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10 de diciembre de 2004

Phase 3 Study Shows Majority of Neutropenia with Related Fever and Hospitalization Occurs in First Treatment Cycle for Breast Cancer Patients Not Receiving Neulasta

The Largest Randomized Placebo-Controlled Study to Date for Neulasta Supports First and Subsequent Cycle Administration

THOUSAND OAKS, Calif.--(BUSINESS WIRE)--Dec. 10, 2004-- Amgen Inc. (Nasdaq:AMGN), the world´s largest biotechnology company, today announced that new data from a Phase 3 study show that the majority of neutropenic complications occur in the first cycle of chemotherapy treatment for breast cancer patients who are not administered Neulasta(R) (pegfilgrastim). The study found that administering Neulasta beginning in the first and subsequent cycles of chemotherapy reduced the rate of infection, as manifested by febrile neutropenia (low white blood cell count with fever), by more than 90 percent. Hospitalization and the use of intravenous anti-infectives in breast cancer patients were also significantly lower in the group receiving Neulasta in the first and subsequent cycles of chemotherapy. The results were presented by the study´s lead investigator, Charles Vogel, M.D., Cancer Research Network, Plantation, Fla., at the 27th Annual San Antonio Breast Cancer Symposium (SABCS). (SABCS Abstract # 5044)

"Patients in the placebo arm not only experienced significantly more neutropenic events than patients in the Neulasta arm, but more than 65 percent of these events occurred in the first cycle of treatment, emphasizing the importance of early protection," said Dr. Vogel. "This study suggests that Neulasta used in first and subsequent cycles of chemotherapy achieves maximum clinical benefit."

Febrile (or feverish) neutropenia is the most common presentation of infection in patients receiving chemotherapy. Infection in this setting can be serious and even life threatening because chemotherapy can compromise the patient´s ability to fight infection.

Breast cancer patients (Stage 1-4, ECOG performance of 0-2) receiving 100 mg/m(2) docetaxel every three weeks for up to four cycles were randomized to receive either 6 mg Neulasta (n=463) or placebo (n=465) once-per-cycle on the day after docetaxel administration for up to four cycles. Docetaxel is associated with an average reported febrile neutropenia incidence of approximately 10 to 20 percent in the absence of growth factor support. Febrile neutropenia was defined as fever with a temperature equal to or greater than 38.2 degrees C and an absolute neutrophil count (ANC) less than 0.5 x 10(9)/L measured the same day or the day after fever was documented.

First-cycle administration of Neulasta resulted in a 91 percent reduction in the incidence of febrile neutropenia occurring in the first cycle of chemotherapy; an 89 percent reduction in the incidence of hospitalization and an 83 percent reduction in the incidence of intravenous anti-infective use.

Specifically, in the first cycle, one percent of patients in the Neulasta arm (2/463) developed febrile neutropenia compared with 11 percent of patients in the placebo arm (52/465). Neulasta was also associated with a significantly lower incidence of hospitalizations with one percent of patients requiring hospitalization (5/463) in the first cycle versus nine percent of patients receiving placebo (43/465). One percent of patients in the Neulasta arm (5/463) required intravenous anti-infectives in the first cycle versus six percent of patients in the placebo arm (30/465).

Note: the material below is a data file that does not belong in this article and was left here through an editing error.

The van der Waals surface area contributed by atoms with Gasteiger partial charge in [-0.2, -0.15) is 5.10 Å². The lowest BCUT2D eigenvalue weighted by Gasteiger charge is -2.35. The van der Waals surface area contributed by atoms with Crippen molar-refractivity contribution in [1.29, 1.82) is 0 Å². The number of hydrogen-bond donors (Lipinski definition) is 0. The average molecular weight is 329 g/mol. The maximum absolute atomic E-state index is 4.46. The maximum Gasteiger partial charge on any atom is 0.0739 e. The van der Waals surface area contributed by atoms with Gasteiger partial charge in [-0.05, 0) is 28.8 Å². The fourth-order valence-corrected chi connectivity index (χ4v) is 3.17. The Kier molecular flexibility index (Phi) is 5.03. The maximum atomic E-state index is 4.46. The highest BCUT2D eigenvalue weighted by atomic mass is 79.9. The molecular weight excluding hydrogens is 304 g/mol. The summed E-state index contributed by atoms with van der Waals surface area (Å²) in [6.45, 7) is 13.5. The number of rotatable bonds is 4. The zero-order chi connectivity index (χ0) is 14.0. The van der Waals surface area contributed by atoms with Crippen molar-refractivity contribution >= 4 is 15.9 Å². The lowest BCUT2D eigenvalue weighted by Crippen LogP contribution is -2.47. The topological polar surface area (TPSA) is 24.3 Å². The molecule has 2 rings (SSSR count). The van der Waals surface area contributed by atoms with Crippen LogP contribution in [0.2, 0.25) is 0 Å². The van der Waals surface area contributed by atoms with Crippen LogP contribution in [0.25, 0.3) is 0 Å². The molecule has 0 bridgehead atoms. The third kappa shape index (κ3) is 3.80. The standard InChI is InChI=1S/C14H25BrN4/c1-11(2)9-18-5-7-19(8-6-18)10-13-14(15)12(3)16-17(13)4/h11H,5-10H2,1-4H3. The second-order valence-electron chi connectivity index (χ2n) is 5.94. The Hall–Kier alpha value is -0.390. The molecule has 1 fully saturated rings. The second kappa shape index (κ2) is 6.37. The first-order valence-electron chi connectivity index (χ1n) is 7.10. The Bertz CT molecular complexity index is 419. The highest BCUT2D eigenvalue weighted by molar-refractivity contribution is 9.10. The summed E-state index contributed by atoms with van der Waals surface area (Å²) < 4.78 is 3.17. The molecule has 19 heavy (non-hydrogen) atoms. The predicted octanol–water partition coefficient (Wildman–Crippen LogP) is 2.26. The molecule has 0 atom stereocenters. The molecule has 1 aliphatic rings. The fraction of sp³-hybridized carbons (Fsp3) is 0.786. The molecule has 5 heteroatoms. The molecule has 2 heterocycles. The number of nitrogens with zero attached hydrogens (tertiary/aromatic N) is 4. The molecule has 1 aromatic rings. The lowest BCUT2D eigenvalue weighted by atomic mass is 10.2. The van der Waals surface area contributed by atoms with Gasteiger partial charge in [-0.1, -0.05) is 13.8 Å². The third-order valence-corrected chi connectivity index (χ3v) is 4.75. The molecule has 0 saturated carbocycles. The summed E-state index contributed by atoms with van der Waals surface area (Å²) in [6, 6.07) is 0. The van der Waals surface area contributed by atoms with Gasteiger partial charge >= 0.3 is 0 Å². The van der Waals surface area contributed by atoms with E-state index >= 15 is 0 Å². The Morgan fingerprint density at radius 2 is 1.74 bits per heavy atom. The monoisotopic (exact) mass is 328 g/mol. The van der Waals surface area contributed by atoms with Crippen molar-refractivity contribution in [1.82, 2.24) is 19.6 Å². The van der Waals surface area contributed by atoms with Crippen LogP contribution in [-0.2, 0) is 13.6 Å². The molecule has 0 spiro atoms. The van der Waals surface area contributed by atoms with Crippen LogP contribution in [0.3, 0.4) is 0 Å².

In addition, in cycles two through four, less than one percent of patients in the Neulasta arm (1/458) developed febrile neutropenia compared with six percent of patients in the placebo arm (26/454). During these cycles, less than one percent of patients in the Neulasta arm (1/458) were hospitalized versus five percent in the placebo arm (21/454). Less than one percent of patients in the Neulasta arm (3/458) required intravenous anti-infectives in the subsequent cycles compared to four percent in the placebo arm (19/454).

Neulasta was well tolerated in this study with an adverse event profile similar to placebo. Bone pain was a frequently observed adverse event in both arms of the study (31 percent with Neulasta versus 27 percent with placebo).

About Neulasta

Neulasta was approved by the U.S. Food and Drug Administration (FDA) in 2002 for decreasing the incidence of infection, as manifested by neutropenia, in patients with nonmyeloid malignancies receiving myelosuppressive anticancer drugs associated with a clinically significant incidence of febrile neutropenia. Similar indications for Neulasta were approved in Europe and Australia the same year.

Rare cases of splenic rupture and sickle cell crises have been reported in postmarketing experience. Allergic reactions, including anaphylaxis, have also been reported. The majority of these reactions occurred upon initial exposure. However, in rare cases, allergic reactions, including anaphylaxis, recurred within days after discontinuing anti-allergic treatment. In clinical trials, the only serious adverse event not attributed to the underlying disease or chemotherapy was a case of hypoxia. The most common adverse event attributed to Neulasta was bone pain, reported in 26 percent of patients. While not reported in patients receiving Neulasta, rare events of adult respiratory distress syndrome have been reported in patients receiving the parent compound, Filgrastim.

About Amgen

Amgen is a global biotechnology company that discovers, develops, manufactures and markets important human therapeutics based on advances in cellular and molecular biology.